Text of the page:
Spring Fair 2014 Review

A chilly February morning found myself and Sam at Ipswich station, drinking coffee and discussing Sam’s current heavy cold which was in full swing and had her relying on cold medicine to get through the long day ahead of us. As you can imagine, as her little brother I was full of sympathy and in no way trying to sit a little further away to limit my chances of catching it.

Our long day began with a four-hour train journey to Birmingham which was surprisingly affordable (we booked well in advance) and disruption-free. We were heading to the NEC for Spring Fair 2014, “Europe’s definitive retail exhibition”. This is an event for businesses, so not everyone can attend, but with 70,000 people visiting over six days, there are a huge range of attendees from large companies, small businesses and unique organisations like Echoleft.

Sam Parnell and Max Shelley on the train.

Our intrepid adventurers, Sam & Max on the train to Birmingham for Spring Fair 2014.

I’ve already written a little about why we were attending, and we spent the journey talking about what we’ve spoken to people about, the types of things they are looking for and the types of companies that we would seek out.

My first tip if you’re attending next year: plan in advance. It’s so huge, and there are so many people to talk to that you could lose yourself in each hall for hours. Make a list of who you want to meet in advance and try and reach out to them. I found the mobile app really useful, much better than I was expecting.

You walk straight off the train and into the show. Your pass gets printed off by a very helpful team of people brandishing barcode scanners at anyone who looks a little lost and then you’re free to wander the halls, getting scanned at every entrance. Presumably the constant scanning is in case you get lost amongst the greeting card aisles and they need to send a rescue team to come and find you.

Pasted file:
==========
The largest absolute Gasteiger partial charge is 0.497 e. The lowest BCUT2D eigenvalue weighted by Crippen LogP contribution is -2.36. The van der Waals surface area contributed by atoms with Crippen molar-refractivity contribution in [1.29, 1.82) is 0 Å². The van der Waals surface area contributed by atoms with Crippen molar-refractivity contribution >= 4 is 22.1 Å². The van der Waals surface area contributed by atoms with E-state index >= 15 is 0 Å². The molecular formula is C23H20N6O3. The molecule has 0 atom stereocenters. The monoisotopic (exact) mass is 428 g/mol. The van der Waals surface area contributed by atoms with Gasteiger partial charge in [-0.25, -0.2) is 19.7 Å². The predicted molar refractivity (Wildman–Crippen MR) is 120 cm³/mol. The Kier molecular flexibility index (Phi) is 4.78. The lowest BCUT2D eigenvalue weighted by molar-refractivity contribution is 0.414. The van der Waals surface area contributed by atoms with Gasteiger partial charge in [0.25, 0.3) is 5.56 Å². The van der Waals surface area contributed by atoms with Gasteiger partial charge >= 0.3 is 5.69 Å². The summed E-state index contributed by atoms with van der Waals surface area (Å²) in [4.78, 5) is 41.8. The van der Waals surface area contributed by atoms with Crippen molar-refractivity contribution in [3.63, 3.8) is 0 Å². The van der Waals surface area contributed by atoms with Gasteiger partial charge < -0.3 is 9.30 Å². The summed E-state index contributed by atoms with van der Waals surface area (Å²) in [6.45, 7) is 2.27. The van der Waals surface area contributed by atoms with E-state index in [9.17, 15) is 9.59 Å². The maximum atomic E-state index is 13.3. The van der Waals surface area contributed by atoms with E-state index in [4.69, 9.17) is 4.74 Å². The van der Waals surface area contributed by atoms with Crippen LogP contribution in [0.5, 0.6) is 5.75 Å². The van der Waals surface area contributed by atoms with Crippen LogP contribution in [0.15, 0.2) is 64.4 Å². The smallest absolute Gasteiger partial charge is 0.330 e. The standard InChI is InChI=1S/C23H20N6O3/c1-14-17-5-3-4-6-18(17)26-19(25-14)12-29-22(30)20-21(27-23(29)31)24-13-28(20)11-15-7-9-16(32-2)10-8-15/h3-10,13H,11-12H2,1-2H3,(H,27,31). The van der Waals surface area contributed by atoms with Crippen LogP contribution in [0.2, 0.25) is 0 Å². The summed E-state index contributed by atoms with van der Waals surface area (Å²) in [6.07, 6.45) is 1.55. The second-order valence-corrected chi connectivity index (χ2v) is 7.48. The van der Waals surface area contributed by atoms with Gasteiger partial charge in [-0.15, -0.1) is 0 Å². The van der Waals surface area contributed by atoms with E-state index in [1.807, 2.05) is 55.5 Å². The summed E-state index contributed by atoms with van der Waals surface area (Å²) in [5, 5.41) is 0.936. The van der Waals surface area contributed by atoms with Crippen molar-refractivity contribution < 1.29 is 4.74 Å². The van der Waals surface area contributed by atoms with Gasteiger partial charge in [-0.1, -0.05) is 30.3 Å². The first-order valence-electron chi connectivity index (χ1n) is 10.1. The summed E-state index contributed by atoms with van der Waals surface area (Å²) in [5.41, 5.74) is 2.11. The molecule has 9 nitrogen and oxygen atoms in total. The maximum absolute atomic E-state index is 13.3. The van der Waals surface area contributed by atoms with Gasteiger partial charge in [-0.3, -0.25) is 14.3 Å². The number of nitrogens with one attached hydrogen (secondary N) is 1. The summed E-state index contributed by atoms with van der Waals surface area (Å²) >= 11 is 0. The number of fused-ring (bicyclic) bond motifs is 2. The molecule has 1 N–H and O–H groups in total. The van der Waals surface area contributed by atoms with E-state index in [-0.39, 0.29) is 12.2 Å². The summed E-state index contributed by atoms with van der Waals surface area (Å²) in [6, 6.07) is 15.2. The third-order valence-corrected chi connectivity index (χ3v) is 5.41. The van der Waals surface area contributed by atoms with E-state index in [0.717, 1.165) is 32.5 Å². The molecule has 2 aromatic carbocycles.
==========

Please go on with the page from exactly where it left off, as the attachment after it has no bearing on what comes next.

Make sure you take plenty of business cards, they’re essentially a new currency at events like this. Although despite this observation you still need to pay cash for lunch, no matter how many business cards you try and give to the lady behind the till at the pizza restaurant.

The exhibitors were great. Everyone was lovely, as people tend to be when they’re trying to sell you things, but beyond that there was a real sense that people cared about the things they were producing. Sam and I deliberately sought out smaller, independent individuals and teams and they were a joy to talk to, telling us all about their processes, the products and their customers.

Everyone was intrigued with Echoleft, I don’t think there were many people talking about end-of-life planning at Spring Fair. Those that didn’t already make memorial products were really interested to see how they could get involved to create something enduring for bereaved people.

I’ll be putting together some posts about some specific companies that we met that could be really useful for people, in the meantime if you are interested in finding unique memorial gifts then get in touch and we’ll try and connect you with them.

After 5 hours, we were ready to make the long journey home. Sam’s cold medicine was wearing off and an impending tube strike meant making a short unscheduled walk around central London but we were buzzing from all the ideas we’d seen. We can’t wait to share them with you.